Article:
IDEAS home Printed from https://ideas.repec.org/p/ohe/conrep/001976.html
   My bibliography  Save this paper

Barriers to Uptake of Minimal Access Surgery in the United Kingdom

Author

Listed:
  • Cole, A.
  • O'Neill, P.
  • Sampson, C.
  • Lorgelly, P.

Abstract

Surgical practice has and continues to develop at a tremendous pace, reflecting the evolving technological landscape as well as the expanding skillset of the surgical workforce. Minimal access surgery (MAS) can offer improved recovery prospects for patients, but uptake in the UK is variable across both procedures and hospitals. Through in-depth interviews with key stakeholders (surgeons from both the NHS and private sector, clinical directors and finance directors), supported by an evaluation of the literature, we assess the benefits of minimal access surgery, the extent to which these benefits are realised in practice, and the major barriers to wider adoption. Whilst considerations need to be procedure-specific, both the literature and interviews supported the role for MAS in delivering clinically- and cost-effective patient care, and improving patient experience. Thematic analysis of the interviews identified five key themes as potentially affecting the uptake of MAS - (1) the evidence base, (2) the role of stakeholders (hospitals, commissioners, surgeons and patients), (3) training requirements, (4) the context of the service delivery model (in particular the financial constraints of the NHS), and (5) the forthcoming robotic era. The barriers are explored in detail, along with potential solutions to address them and to harness the benefits of MAS.

Suggested Citation

  • Cole, A. & O'Neill, P. & Sampson, C. & Lorgelly, P., 2018. "Barriers to Uptake of Minimal Access Surgery in the United Kingdom," Consulting Reports 001976, Office of Health Economics.
  • Handle: RePEc:ohe:conrep:001976
    as

    Download full text from publisher

    File URL: https://www.ohe.org/system/files/private/publications/467%20-%20Consulting%20Barriers%20to%20Uptake%20of%20MAS%20%28FINAL%29.pdf
    Download Restriction: no

    References listed on IDEAS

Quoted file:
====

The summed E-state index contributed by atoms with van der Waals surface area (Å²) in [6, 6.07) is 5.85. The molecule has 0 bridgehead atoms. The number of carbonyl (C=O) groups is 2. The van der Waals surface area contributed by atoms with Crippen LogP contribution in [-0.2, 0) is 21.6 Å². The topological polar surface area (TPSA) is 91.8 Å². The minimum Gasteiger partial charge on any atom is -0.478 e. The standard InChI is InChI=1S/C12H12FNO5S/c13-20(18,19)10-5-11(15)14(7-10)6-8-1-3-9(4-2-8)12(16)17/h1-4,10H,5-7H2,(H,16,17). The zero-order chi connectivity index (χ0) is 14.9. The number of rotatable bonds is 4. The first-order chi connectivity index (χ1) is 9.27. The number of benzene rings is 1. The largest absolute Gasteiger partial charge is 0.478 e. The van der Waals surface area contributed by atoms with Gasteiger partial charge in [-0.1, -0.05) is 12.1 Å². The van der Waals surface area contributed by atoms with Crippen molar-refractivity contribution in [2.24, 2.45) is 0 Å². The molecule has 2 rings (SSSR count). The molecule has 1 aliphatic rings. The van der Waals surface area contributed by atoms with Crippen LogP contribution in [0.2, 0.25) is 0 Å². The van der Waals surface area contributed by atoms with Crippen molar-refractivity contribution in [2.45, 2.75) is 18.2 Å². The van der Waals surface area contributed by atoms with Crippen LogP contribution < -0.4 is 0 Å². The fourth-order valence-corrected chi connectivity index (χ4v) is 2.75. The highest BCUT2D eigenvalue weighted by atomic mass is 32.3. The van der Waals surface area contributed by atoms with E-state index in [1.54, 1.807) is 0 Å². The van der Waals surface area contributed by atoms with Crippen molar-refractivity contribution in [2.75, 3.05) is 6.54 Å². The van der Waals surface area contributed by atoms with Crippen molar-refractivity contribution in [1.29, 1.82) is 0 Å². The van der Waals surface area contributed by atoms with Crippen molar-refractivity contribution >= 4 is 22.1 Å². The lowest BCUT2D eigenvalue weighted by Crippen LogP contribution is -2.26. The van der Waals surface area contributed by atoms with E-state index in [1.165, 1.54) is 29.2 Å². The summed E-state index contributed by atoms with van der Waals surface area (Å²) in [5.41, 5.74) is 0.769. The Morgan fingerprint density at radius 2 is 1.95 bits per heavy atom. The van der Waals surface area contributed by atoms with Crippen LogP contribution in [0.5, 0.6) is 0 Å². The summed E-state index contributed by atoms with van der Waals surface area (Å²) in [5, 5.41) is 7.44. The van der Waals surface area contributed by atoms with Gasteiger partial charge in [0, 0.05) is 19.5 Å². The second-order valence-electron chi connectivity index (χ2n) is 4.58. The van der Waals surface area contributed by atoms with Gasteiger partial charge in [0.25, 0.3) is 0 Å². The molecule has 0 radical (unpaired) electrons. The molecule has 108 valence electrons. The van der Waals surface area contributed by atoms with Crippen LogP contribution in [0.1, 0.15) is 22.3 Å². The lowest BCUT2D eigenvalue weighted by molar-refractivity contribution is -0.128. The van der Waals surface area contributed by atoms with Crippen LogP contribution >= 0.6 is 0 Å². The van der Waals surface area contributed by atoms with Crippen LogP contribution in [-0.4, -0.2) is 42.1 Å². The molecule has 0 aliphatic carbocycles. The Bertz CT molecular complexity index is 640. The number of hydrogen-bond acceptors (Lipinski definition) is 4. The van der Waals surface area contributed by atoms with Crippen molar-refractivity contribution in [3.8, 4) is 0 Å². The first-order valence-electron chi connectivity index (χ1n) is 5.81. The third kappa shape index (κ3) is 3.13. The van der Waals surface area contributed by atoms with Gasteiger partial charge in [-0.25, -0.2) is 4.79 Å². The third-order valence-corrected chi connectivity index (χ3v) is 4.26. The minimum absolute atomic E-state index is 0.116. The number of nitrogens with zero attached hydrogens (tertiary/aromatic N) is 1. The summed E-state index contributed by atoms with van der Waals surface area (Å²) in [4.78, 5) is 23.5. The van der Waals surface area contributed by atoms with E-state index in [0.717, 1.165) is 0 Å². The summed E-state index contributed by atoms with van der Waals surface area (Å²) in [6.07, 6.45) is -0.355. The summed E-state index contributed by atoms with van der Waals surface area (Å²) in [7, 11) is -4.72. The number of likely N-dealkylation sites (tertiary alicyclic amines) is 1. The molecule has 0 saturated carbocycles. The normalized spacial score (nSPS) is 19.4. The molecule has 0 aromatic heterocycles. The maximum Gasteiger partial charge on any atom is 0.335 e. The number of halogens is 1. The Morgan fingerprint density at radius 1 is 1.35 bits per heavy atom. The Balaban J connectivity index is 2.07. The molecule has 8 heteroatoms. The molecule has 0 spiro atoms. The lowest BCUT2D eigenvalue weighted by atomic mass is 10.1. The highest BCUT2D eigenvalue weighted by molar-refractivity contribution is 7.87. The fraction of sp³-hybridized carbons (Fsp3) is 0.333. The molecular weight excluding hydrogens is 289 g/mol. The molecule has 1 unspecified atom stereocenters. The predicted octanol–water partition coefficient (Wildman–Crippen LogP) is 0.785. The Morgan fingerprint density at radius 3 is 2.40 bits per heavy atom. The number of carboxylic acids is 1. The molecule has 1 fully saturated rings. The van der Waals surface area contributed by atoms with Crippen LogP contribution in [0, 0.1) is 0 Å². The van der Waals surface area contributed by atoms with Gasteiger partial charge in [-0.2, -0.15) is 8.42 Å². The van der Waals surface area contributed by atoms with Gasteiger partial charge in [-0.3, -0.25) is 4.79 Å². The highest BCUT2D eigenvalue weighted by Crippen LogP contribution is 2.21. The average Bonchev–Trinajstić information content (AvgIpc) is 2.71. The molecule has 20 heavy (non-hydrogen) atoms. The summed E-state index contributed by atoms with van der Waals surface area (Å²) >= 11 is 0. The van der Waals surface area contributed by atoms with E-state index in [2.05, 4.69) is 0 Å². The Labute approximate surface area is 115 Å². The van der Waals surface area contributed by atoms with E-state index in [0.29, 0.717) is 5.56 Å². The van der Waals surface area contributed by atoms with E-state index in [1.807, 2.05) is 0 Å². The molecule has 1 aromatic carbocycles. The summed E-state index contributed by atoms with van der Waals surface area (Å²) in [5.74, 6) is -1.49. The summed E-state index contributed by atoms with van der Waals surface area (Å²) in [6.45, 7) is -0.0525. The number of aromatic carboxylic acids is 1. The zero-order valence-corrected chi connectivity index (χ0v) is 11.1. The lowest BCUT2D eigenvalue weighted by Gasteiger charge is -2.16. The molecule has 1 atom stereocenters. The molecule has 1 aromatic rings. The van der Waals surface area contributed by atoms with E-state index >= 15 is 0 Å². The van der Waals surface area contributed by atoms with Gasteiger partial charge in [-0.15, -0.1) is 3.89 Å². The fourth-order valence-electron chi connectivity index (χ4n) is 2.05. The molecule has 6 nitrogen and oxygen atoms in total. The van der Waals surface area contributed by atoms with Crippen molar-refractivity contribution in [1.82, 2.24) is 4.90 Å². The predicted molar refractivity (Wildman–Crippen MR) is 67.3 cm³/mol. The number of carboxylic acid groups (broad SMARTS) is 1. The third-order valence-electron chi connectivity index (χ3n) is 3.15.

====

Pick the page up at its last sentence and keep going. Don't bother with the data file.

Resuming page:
as
    1. Zafer Tandogdu & Luke Vale & Cynthia Fraser & Craig Ramsay, 2015. "A Systematic Review of Economic Evaluations of the Use of Robotic Assisted Laparoscopy in Surgery Compared with Open or Laparoscopic Surgery," Applied Health Economics and Health Policy, Springer, vol. 13(5), pages 457-467, October.
    Full references (including those not matched with items on IDEAS)

    More about this item

    Keywords

    Economics of innovation; Incentivising quality;

    JEL classification:

    • I1 - Health, Education, and Welfare - - Health

    NEP fields

    This paper has been announced in the following NEP Reports:

    Statistics

    Access and download statistics

    Corrections

    All material on this site has been provided by the respective publishers and authors. You can help correct errors and omissions. When requesting a correction, please mention this item's handle: RePEc:ohe:conrep:001976. See general information about how to correct material in RePEc.

    For technical questions regarding this item, or to correct its authors, title, abstract, bibliographic or download information, contact: (Publications Manager). General contact details of provider: http://edirc.repec.org/data/ohecouk.html .

    If you have authored this item and are not yet registered with RePEc, we encourage you to do it here. This allows to link your profile to this item. It also allows you to accept potential citations to this item that we are uncertain about.

    If CitEc recognized a reference but did not link an item in RePEc to it, you can help with this form .

    If you know of missing items citing this one, you can help us creating those links by adding the relevant references in the same way as above, for each refering item. If you are a registered author of this item, you may also want to check the "citations" tab in your RePEc Author Service profile, as there may be some citations waiting for confirmation.

    Please note that corrections may take a couple of weeks to filter through the various RePEc services.

    IDEAS is a RePEc service hosted by the Research Division of the Federal Reserve Bank of St. Louis . RePEc uses bibliographic data supplied by the respective publishers.